Right: Bart Dentino of the popular duo Bart and Devin strums out a tune at Village Day on the green. Left: chamber musicians Carmelo Galante (left), Steven Heyman, and Maximilian Dimoff perform.


Two new academic division directors took their posts in July. Robert Garland, Roy D. and Margaret B. Wooster Professor of the classics, began a three-year term as director of the Division of the Humanities. Marilyn Thie, Christian A. Johnson Endeavor professor in liberal studies and professor of religion and women's studies, began her three-year term as director of the Division of University Studies.


Poets Tim Suermont and Amy Small-McKinney read from their work during the 11th Chenango Valley Writers Conference.

Nearly 40 writers from across the nation packed up their manuscripts and traveled to Colgate in June. The university became a writer's utopia, hosting the weeklong Chenango Valley Writers' Conference, now in its 11th year.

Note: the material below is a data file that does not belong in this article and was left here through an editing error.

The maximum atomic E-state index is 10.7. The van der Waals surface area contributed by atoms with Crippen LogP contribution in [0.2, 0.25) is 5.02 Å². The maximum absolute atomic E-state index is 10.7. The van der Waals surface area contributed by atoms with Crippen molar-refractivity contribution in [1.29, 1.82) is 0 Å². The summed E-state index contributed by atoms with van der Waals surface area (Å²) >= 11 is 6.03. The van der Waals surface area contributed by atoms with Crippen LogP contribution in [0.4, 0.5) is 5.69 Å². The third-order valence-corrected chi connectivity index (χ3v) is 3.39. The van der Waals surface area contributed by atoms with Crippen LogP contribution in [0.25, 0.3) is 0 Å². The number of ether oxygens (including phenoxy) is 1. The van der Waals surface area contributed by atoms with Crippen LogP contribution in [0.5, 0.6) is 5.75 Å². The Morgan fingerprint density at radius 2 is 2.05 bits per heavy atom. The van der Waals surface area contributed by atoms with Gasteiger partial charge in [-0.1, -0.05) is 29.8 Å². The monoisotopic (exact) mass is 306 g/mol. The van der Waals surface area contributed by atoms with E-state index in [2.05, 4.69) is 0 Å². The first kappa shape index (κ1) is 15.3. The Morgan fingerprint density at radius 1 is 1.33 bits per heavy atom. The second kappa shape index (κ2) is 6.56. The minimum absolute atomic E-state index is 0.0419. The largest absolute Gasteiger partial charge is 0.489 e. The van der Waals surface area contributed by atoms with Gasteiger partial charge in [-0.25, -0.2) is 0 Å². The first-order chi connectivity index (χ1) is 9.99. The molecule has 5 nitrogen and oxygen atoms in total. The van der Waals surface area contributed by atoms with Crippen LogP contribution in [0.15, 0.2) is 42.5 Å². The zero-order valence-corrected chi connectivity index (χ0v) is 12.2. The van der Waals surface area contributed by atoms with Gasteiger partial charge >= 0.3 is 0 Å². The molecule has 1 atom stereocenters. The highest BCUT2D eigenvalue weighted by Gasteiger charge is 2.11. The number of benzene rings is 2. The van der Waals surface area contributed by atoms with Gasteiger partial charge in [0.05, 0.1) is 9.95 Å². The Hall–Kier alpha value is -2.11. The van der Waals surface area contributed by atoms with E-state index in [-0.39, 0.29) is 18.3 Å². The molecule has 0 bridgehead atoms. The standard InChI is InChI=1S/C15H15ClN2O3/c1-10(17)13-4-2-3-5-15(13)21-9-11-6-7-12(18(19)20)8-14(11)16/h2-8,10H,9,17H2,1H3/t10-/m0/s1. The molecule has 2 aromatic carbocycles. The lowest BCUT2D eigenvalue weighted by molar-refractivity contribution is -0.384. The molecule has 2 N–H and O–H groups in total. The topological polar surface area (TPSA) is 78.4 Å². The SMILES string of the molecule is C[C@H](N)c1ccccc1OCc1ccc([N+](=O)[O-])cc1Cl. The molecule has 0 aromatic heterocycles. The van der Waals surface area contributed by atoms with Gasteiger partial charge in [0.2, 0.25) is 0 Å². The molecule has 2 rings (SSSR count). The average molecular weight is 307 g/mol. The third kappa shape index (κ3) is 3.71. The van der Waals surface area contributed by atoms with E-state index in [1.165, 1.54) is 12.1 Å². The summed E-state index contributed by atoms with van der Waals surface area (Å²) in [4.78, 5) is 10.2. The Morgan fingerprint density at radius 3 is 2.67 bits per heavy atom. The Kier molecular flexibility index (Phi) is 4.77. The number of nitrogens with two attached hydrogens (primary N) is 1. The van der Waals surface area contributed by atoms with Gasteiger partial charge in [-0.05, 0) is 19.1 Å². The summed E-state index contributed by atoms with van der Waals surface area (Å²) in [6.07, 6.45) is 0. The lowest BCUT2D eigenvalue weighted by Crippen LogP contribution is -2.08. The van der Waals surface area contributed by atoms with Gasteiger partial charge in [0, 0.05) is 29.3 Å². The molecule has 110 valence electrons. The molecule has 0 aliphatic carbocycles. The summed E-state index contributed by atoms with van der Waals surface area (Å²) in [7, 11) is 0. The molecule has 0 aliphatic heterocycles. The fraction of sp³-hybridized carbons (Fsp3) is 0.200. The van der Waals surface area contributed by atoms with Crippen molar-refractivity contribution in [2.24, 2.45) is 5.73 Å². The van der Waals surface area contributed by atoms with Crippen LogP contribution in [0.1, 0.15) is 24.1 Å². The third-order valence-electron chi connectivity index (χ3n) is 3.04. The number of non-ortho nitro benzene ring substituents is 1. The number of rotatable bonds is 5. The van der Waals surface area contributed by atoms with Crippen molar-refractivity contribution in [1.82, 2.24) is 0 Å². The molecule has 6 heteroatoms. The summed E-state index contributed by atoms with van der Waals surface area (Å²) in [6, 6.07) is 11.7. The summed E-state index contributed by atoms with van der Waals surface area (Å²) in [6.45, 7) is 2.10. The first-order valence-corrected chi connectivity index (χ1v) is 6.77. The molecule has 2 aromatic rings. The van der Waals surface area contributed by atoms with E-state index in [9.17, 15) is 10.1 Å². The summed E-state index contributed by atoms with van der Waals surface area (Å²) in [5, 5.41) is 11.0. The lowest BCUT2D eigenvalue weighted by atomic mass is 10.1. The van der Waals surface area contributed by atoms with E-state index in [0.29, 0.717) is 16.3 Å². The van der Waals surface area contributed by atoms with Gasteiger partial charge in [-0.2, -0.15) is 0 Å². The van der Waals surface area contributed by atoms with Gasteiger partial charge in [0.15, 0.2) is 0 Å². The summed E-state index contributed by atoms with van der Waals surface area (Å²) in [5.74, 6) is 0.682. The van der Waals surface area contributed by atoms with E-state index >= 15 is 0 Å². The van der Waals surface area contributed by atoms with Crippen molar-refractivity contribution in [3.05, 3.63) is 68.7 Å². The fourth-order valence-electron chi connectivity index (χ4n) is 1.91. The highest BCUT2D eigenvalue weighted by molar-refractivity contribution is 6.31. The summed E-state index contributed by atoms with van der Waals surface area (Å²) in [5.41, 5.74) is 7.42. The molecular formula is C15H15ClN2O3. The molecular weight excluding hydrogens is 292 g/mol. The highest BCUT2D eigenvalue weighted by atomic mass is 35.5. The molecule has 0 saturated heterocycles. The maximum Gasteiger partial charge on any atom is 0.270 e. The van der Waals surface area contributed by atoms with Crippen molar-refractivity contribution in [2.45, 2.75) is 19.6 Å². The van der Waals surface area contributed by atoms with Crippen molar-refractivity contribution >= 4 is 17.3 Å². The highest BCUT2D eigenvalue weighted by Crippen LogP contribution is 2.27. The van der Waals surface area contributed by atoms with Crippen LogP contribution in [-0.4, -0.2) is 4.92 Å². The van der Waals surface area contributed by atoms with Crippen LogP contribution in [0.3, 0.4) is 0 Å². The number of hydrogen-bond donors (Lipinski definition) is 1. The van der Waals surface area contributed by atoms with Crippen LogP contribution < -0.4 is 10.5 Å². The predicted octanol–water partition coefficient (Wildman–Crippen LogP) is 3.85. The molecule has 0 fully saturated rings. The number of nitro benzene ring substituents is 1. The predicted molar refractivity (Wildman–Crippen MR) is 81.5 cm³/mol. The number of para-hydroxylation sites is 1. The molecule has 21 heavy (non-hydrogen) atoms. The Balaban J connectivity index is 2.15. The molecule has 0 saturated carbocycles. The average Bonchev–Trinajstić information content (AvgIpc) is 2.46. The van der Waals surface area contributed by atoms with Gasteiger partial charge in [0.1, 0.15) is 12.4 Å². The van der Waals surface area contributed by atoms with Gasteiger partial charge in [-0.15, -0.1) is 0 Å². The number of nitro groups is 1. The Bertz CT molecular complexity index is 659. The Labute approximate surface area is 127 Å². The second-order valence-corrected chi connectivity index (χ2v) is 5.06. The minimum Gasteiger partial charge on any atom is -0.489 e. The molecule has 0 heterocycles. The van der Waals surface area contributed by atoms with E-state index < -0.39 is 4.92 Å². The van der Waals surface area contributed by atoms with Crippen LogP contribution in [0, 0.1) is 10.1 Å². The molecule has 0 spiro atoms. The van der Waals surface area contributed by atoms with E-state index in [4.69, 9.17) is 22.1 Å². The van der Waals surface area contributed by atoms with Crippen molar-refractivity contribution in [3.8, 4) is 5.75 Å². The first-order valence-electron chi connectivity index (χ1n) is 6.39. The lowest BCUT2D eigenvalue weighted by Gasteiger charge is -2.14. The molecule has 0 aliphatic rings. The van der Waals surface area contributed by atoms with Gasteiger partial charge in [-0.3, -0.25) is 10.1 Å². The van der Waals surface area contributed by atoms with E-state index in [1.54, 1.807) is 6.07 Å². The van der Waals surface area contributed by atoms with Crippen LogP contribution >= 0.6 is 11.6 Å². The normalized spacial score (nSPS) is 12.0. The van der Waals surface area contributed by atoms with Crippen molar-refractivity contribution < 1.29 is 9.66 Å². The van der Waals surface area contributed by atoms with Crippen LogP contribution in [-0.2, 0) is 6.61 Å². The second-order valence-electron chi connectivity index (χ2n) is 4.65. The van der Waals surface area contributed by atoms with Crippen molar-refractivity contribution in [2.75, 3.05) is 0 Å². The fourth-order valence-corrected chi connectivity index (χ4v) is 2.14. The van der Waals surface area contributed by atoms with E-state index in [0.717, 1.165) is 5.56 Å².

Participants' days began at 9 a.m. with a craft talk by a Pulitzer Prize or PEN/Faulkner finalist, a bestselling author, or prestigious poet. Workshops followed, with analysis of their stories, books in progress, poems, or novels. Interspersed throughout each day were readings by instructors and participants, many open to the public. Bestselling and award-winning author Peter Balakian, Colgate's Donald M. and Constance H. Rebar Professor in the humanities, began the week with a reading.

"Lasting professional and personal friendships are born during this week, and many of our alums stay in contact regularly after meeting at the conference," said director Matthew Leone. "They share problems and accomplishments in their writing lives. They then return each summer as much to cele-